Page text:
A team of 40 Special Forces soldiers arrived in eastern Yemen on Saturday, the paper claimed on Sunday. The team supposedly includes an electronic warfare unit capable of intercepting communications, and is tasked with hunting down the group that is supposedly behind the attack on the ‘Mercer Street’ tanker in late June.
The soldiers will also rely on local handlers, who have received payment from the Foreign Office, the paper said, adding that London apparently believes that Iran-backed Houthi rebels carried out the attack with support from Tehran.
“Everything points to the drone being launched from Yemen. The concern now is that an extended-range drone will give them a new capability,” a British military source told the Daily Express.
The paper also said, citing purported US and Israeli intelligence, that the suicide drone that killed two people onboard the tanker was launched from eastern Yemen and directed via GPS towards the vessel while a human operator controlled it for the final mile.
The UK’s SAS team is working together with an American Special Operations force that is already in Yemen, the paper said, adding that the Americans have been training an elite Saudi commando unit there.
The Daily Express did not name its sources and the UK officials did not confirm the operation, which is supposedly still ongoing. London, Washington and Tel Aviv accused Tehran of being behind the attack on an Israeli-operated tanker that claimed the life of a British security guard and a Romanian captain.
Iran repeatedly denied the accusations and vowed a “strong” response to any threats, as the UK and the US stated they were working on a “response” against Tehran, but stopped short of officially announcing any specific steps.
Israel’s defense minister said earlier this week that his nation is ready to strike Iran as tensions in the region remain high.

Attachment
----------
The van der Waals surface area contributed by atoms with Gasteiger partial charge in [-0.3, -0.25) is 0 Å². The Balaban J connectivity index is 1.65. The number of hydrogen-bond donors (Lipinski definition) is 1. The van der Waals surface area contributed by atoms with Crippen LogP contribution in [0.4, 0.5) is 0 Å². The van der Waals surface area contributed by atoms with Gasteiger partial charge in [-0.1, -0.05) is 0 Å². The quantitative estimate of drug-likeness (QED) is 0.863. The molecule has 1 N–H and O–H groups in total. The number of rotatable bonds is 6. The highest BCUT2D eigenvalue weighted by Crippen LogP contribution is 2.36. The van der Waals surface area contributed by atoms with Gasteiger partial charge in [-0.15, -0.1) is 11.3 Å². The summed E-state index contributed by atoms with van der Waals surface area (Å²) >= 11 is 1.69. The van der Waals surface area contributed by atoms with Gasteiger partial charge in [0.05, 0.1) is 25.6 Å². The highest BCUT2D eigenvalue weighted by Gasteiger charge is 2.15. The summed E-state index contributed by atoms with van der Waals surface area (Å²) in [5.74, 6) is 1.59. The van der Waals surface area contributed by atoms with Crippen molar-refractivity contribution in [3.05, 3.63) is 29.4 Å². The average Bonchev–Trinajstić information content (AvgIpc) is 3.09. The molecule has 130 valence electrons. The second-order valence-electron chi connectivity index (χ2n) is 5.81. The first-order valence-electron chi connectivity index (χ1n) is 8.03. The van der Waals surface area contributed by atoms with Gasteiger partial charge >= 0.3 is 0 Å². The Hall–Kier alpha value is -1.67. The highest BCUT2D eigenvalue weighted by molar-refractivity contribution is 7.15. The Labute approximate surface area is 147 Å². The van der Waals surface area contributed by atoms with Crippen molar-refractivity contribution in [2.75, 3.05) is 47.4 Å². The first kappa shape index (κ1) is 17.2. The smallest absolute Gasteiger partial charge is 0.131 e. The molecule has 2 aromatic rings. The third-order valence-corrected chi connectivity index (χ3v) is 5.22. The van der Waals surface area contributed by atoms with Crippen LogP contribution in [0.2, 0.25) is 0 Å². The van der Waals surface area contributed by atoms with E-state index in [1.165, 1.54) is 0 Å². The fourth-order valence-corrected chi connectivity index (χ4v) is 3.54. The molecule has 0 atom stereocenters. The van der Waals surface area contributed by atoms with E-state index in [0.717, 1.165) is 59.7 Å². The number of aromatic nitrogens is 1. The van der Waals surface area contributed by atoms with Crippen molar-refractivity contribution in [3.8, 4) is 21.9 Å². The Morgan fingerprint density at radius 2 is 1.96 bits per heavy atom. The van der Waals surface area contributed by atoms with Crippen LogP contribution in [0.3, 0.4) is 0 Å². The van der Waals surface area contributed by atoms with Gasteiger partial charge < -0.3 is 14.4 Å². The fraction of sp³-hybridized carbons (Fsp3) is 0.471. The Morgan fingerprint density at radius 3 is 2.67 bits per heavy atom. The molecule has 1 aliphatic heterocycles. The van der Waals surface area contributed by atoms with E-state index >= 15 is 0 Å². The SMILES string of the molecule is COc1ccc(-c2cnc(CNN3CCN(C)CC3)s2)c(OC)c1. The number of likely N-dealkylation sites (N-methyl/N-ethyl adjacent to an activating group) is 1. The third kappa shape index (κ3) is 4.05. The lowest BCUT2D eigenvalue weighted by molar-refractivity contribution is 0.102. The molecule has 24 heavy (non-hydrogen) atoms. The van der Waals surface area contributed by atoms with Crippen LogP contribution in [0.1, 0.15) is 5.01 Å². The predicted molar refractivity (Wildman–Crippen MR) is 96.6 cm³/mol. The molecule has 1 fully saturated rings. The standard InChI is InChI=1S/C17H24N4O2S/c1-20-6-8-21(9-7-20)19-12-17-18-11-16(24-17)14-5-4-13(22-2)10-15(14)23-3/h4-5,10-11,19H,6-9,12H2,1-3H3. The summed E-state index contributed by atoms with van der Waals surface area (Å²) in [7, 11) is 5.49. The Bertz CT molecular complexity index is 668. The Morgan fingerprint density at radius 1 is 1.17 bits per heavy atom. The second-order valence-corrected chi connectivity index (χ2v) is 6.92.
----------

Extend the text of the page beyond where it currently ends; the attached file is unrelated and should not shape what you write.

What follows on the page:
The presence of British soldiers on Yemeni soil would hardly be anything new, though. Reports about UK commandos being injured in fights during the protracted civil war date back to as early as 2019. A unit of the Special Boat Service saw some of its commandos injured in an alleged gun battle in the Sa’dah area of northern Yemen, according to the media.
In Yemen, a Saudi-led coalition is supporting the Yemeni government of President Mansur Hadi against the Shiite Houthi rebels backed by Iran. The coalition led by Riyadh has been repeatedly accused of human rights violations in Yemen – partly due to indiscriminate bombings that often claim lives of civilians.
The UK troops, however, do not take part in this conflict, at least officially. London repeatedly stated it was not a “party to the war,” although the British defense industry was actively supplying the Saudis with arms and ammunition. In the five years of the Yemeni war between 2015 and 2020, leading British arms manufacturer BAE Systems reportedly sold £15 billion ($20.27 billion) worth of arms, training and other services to Saudi armed forces.
In July, it was revealed that London maintains a covert detachment of soldiers in Yemen. The troops had been training Saudi forces since at least the start of 2021. They were stationed at Al-Ghaydah airport in al-Mahrah, Yemen’s far-eastern governorate.
The location was previously described by Human Rights Watch as an informal detention facility, where people were tortured. Another report said that around 30 British soldiers were stationed there.
British air defense teams have also been deployed to Saudi Arabia to man Giraffe radars that track Houthi drones and rockets since at least February 2020.
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